She also experienced racism from some patients who did want her to touch them, who would say "Call another nurse"; others were not friendly at first; and there were some tensions initially with some staff. Two Zimbabwean nurses came to Reefton soon after Nomxotisi and she felt a sense of kinship with them and was sad when they left earlier this year.

Nomxolisi is remarkably free of bitterness about the prejudice she and her family experienced. "I understand where they were coming from. We were new to their environment and they had never had to deal with this situation before. They were going through something themselves."

She does not like the word racism--"I don't like it. I know that is what it is, but I am not a victim of it. Whatever attitude they have, it is their problem. People too often just see the face and make no effort to see the person behind the face."

She says some white South Africans who have come to Reefton with the current mining development, have brought their prejudices with them.

While she betrays no bitterness, the experiences she and her children had--and still occasionally have--are clearly painful. "It hurts. And there are aLso things unspoken--you know a person's attitude towards you."

'Painful experiences strengthen you'

White she considered moving for her children's sake, they urged her to stay, all mindful they might welt have the same experiences elsewhere. She is proud of how the children coped and believes the negative experiences have strengthened them. "To move from your comfort zone--I was not from a very disadvantaged background--to a place where nobody knows you, as painful as that may be, it strengthens you and adds to your life experience. If you let it influence you negatively, you could be running all your life."

Despite the indignity of blatant prejudice, Ngxabani has not regretted coming to Reefton--"it has grown into me". Her older daughter, Zikona, is engaged to a local man, and they live in Christchurch with their two-year-old son, and Sipelele, now 13, is very happy at Reefton Area School, with many friends and hopes of becoming a surgeon.

There have been those who have supported her, who have been there for her, who have provided a listening ear. She is a great believer in the power of communication to help illuminate difficulties between people or to help heal any hurt. "I believe so much in communication. Talking about things is so helpful."

From a Methodist background in South Africa, her faith has provided strength, comfort and a community in Reefton. "The Union Church here played an important part in making me feel accepted. My faith keeps me going."

White she still tongs for home, she has "no regrets whatsoever" about her move. "I still feel it was the right decision and my family at home even say it was a good move for me. I've got used to this place and the people and I like it here. It was my choice to come--nobody forced me--and I wanted to stick with that choice."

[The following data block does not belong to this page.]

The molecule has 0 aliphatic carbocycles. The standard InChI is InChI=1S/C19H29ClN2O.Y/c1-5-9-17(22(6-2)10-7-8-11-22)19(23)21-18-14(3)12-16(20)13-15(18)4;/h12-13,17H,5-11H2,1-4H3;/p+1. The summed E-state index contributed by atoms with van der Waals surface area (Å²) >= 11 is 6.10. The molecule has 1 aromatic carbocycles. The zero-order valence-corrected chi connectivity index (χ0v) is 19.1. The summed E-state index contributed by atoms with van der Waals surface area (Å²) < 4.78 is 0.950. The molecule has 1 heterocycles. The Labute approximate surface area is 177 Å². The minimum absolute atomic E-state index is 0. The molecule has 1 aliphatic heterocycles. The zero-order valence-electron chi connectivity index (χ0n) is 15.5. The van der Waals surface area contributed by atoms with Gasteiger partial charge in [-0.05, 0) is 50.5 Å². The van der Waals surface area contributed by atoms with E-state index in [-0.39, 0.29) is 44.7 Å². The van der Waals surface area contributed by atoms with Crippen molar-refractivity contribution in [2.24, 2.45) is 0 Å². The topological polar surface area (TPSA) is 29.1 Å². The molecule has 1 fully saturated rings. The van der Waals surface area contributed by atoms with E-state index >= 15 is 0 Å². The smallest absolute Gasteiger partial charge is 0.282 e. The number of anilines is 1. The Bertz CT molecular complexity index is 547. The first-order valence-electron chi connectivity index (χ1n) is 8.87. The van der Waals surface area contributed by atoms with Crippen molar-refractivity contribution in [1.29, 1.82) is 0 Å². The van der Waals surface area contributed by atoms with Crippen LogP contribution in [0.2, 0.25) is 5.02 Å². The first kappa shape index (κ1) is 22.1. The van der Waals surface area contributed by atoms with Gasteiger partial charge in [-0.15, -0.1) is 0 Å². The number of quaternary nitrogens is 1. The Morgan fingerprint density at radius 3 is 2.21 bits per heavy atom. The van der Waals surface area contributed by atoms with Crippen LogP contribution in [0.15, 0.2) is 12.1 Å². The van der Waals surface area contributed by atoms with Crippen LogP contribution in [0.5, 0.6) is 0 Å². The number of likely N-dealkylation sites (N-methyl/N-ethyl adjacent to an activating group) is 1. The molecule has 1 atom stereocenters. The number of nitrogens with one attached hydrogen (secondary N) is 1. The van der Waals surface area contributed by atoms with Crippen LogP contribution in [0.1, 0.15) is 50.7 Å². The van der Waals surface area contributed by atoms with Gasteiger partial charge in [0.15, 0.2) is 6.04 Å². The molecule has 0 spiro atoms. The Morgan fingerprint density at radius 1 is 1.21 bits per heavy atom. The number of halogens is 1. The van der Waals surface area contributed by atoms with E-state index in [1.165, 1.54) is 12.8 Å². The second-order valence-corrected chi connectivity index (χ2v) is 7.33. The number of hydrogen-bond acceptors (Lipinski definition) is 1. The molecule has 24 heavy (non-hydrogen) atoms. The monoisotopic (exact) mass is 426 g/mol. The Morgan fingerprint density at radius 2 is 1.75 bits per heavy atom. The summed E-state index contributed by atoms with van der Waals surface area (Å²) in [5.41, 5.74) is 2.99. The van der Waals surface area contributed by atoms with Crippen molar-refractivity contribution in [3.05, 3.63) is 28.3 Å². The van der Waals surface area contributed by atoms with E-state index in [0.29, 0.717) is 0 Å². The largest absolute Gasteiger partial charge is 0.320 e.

Ngxabani and her family return home every year. "It's almost unbelievable but I miss Reefton," she says, laughing. "I can't put my finger on anything special But nobody bothers me here and it is a more carefree lifestyle. And South Africa is too hot for my liking now!"

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But, like so many immigrants, she is caught between two countries and is unsure whether she will eventually return to South Africa.

She greatly enjoys her work at Reefton Hospital, where she acts as clinical charge nurse, when the incumbent is away. She works eight shifts a fortnight and says there is little difference in her pay here and in South Africa, when the cost of living is taken into consideration.

At some stage she would like to move to a larger hospital "for a change and to further my nursing career': This month she is undertaking a triage course in Wellington and would like to do the PRIME (primary response in medical emergencies) training at some stage. But for now she is content to continue working in Reefton.

"Aged care was a branch of nursing that was new to me but l just love it now. I feet part of the team. I don't like hearing people say 'local' and 'foreign' nurses. We are nurses in Reefton and we are a team and I feel I am part of the team."

She is a very important part of the team, according to the hospital's clinical services manager Barbara Smith. "Her standard of nursing is very high. I have no concerns about her professional practice in any way. And it was the same for the Zimbabwean nurses. Health services in Reefton would struggle without the contribution of overseas nurses. I'm not sure if the people of Reefton realise that, but it's overseas nurses who are keeping the system going in many parts of New Zealand."

Smith said Ngxabani was greatly respected by the patients. "I would hate it if she decided to leave. The qualities she brings are just right for here. It is fantastic to have her."

Before the end of the year, Smith hopes to boost the number of RNs, thanks to three more overseas nurses who have been recruited. A Finnish nurse, and two males nurses, one from the Philippines and one from Swaziland, have accepted positions at the hospital.

"Locals say with the influx of overseas workers to the mines here, Reefton has become more broad minded and more welcoming," Smith said.

Hopefully that will be the case for the next group of overseas-trained nurses. Ngxabani, with her combination of dignity, courage, faith and professionalism, has experienced both a small town's prejudice and its embrace. Hopefully it wilt be only the latter the next overseas nurses experience when they arrive to contribute to Reefton's--and ultimately New Zealand's--health care services.

By co-editor Teresa O'Connor